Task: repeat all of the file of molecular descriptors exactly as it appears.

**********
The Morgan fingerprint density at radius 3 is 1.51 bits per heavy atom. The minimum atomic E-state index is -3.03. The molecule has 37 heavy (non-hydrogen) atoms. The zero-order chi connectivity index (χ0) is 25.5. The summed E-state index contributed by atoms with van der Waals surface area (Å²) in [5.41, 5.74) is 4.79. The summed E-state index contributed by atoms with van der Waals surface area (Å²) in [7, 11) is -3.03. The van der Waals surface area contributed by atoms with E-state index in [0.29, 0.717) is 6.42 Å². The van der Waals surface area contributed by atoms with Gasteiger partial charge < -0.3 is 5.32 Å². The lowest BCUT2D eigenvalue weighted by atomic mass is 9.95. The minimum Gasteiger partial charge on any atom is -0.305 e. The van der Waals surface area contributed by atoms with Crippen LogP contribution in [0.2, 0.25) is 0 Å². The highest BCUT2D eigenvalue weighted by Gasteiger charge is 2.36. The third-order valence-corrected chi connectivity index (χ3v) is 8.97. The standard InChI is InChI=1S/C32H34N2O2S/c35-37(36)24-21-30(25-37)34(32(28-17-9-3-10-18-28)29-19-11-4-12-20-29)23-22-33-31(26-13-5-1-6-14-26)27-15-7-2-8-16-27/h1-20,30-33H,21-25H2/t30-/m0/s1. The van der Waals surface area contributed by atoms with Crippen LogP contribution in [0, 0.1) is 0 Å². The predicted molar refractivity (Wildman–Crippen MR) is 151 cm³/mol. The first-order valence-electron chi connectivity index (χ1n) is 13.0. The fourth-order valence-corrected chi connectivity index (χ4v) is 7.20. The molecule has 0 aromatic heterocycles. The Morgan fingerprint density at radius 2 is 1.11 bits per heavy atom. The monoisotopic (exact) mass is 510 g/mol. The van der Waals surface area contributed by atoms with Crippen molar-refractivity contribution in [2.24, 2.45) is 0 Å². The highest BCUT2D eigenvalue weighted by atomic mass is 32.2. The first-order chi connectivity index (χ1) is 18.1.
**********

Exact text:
The Morgan fingerprint density at radius 3 is 1.51 bits per heavy atom. The minimum atomic E-state index is -3.03. The molecule has 37 heavy (non-hydrogen) atoms. The zero-order chi connectivity index (χ0) is 25.5. The summed E-state index contributed by atoms with van der Waals surface area (Å²) in [5.41, 5.74) is 4.79. The summed E-state index contributed by atoms with van der Waals surface area (Å²) in [7, 11) is -3.03. The van der Waals surface area contributed by atoms with E-state index in [0.29, 0.717) is 6.42 Å². The van der Waals surface area contributed by atoms with Gasteiger partial charge < -0.3 is 5.32 Å². The lowest BCUT2D eigenvalue weighted by atomic mass is 9.95. The minimum Gasteiger partial charge on any atom is -0.305 e. The van der Waals surface area contributed by atoms with Crippen LogP contribution in [0.2, 0.25) is 0 Å². The highest BCUT2D eigenvalue weighted by Gasteiger charge is 2.36. The third-order valence-corrected chi connectivity index (χ3v) is 8.97. The standard InChI is InChI=1S/C32H34N2O2S/c35-37(36)24-21-30(25-37)34(32(28-17-9-3-10-18-28)29-19-11-4-12-20-29)23-22-33-31(26-13-5-1-6-14-26)27-15-7-2-8-16-27/h1-20,30-33H,21-25H2/t30-/m0/s1. The van der Waals surface area contributed by atoms with Crippen LogP contribution in [0, 0.1) is 0 Å². The predicted molar refractivity (Wildman–Crippen MR) is 151 cm³/mol. The first-order valence-electron chi connectivity index (χ1n) is 13.0. The fourth-order valence-corrected chi connectivity index (χ4v) is 7.20. The molecule has 0 aromatic heterocycles. The Morgan fingerprint density at radius 2 is 1.11 bits per heavy atom. The monoisotopic (exact) mass is 510 g/mol. The van der Waals surface area contributed by atoms with Crippen molar-refractivity contribution in [2.24, 2.45) is 0 Å². The highest BCUT2D eigenvalue weighted by atomic mass is 32.2. The first-order chi connectivity index (χ1) is 18.1.